Elector Christian II of Saxony (1583–1611)
Christian, Sachsen, Kurfürst (c. 1545-1626) | Portrayed Person
Vries, Adriaen de (c. 1545-1626) | Sculptor
This brilliant portrait of a ruler was commissioned by Rudolf II (his portrait medallion hangs on the ribbon above his chest) as a gift for Christian II and is a counterpart to the famous bust of the emperor also created by de Vries (Kunsthistorisches Museum, Vienna). Alluding to the desired alliance, the two female supporting figures join hands in unison, while in front of them lies a bundle of arrows as a symbol of their common strength, which, unlike a single arrow, cannot be broken.
The portrait bust is full of political allusions. Over the magnificently decorated armour, a medallion bearing a likeness of Rudolf is held by a Habsburg double-headed eagle – an unequivocal reference to Rudolf’s hope for Christian II’s loyalty. The two female figures bearing the bust on their shoulders have joined hands over the arms of Saxony – a sign of their bonds and friendship. The bundle of arrows in front symbolises unity. The message: while one single arrow can be broken, an entire bundle cannot.
At the base of the neck of the armour, de Vries has set two heads also alluding to a ruler’s virtues of wisdom and strength. The head of the Gorgon on the front with its hair of poisonous serpents references the shield of Minerva, the goddess of wisdom. At the back, a lion’s head stands for Hercules, the epitome of strength.
Yet despite Rudolf courting Christian’s friendship, he was still emphatic about the difference in rank between a Holy Roman Emperor and an Elector. And de Vries found an ingenious solution to that status issue. While Rudolf’s portrait bust shows the entire breastplate down to the waist, Christian’s torso is cut off in the middle, so an Elector is significantly shorter than an Emperor.
Rudolf II, Holy Roman Emperor, was a great art lover and collector. Originally, he hoped to attract the sculptor Giambologna to his court. When that proved impossible, Rudolf appointed Giambologna’s most talented pupil – Adriaen de Vries. And, as they say today, de Vries was a good catch. Born in the Netherlands, de Vries was an excellent portraitist and nothing short of virtuoso in his bronze sculptural works. His portrait bust of Christian II, Elector of Saxony, is a masterpiece and much impressed his contemporaries. De Vries also found an unusual solution for a difficult question: What should Christian’s portrait bust stand on? In antiquity, the transition between figure and base was often hidden under some draped material. But de Vries opted to place Christian’s powerful body on the shoulders of two female figures.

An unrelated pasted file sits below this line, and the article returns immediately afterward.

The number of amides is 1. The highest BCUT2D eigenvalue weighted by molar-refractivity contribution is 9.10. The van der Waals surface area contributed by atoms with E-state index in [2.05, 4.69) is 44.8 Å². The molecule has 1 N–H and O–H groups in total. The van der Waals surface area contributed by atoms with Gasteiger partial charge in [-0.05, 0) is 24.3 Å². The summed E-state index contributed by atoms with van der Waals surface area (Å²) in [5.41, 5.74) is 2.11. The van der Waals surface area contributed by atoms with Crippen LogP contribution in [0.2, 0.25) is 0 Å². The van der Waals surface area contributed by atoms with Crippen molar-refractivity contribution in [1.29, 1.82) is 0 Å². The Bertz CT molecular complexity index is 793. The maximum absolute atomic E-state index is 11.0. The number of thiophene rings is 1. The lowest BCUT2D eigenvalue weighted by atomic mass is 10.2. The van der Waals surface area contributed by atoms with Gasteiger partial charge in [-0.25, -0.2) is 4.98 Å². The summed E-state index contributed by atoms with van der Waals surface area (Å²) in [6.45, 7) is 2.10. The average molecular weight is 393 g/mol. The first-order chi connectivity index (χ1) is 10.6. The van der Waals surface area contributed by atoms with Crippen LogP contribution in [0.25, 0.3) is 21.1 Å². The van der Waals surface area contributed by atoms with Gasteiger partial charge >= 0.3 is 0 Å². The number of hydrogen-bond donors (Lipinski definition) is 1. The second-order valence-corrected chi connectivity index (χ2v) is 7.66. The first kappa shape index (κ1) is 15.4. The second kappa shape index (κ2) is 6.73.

A renowned brass founder was responsible for casting the bust. Afterwards de Vries carried out the task of cold-working the statue himself. In this very intensive step of the procedure, the pouring and air channels had to be removed, the holes filled, and the surfaces treated and smoothed. De Vries’s skills here were outstanding. Christian’s face and the skin of the two nude women glimmer softly, while the texture of the Elector’s wavy hair contrasts with the metal of the armour and the material of his collar.
The technique of bronze casting is over 2000 years old. The process, which is quite complex, begins with the artist modelling a figure from wax. The wax figure is then coated with clay and allowed to dry. When the mould is heated, the outer layers of clay are baked and the soft wax inside melts leaving the mould to cast the bronze.
However, given the risk of damage when removing an entire mould, a figure is often not cast as one unit, but in individual pieces. In the next stage, enough molten wax is poured into the moulds to form an even wax layer inside. This needs to be as smooth as possible since it later corresponds exactly to the figure’s ‘bronze skin’. The rest of the hollow mould is then filled with a mix of wet clay and sand. When this core has hardened, the individual pieces covered in wax can be removed from their moulds and joined together to form the entire figure. The pieces are joined with core pins and the wax edges smoothed and joined with a hot knife. At this point, the wax intermodel, as it is called, is fully assembled. In the next stage, wax rods are added to the intermodel to provide channels for the bronze during the casting process.
Then the outer mould is built up. To ensure every detail is reproduced, the clay coating over the figure is added layer for layer. After it has been fired, the massive form is inverted so the melted wax can flow out. As the wax rods, known as sprues, melt and form hollow channels, they provide the route to pour in the hot molten bronze into the mould, and at the same time let the air escape. After the metal cools, the sprues are sawn or chiselled off, the holes filled and, in the last step, the surface cleaned, smoothed and polished.
- Material & Technique
- Inventory number
- H4 001 / 004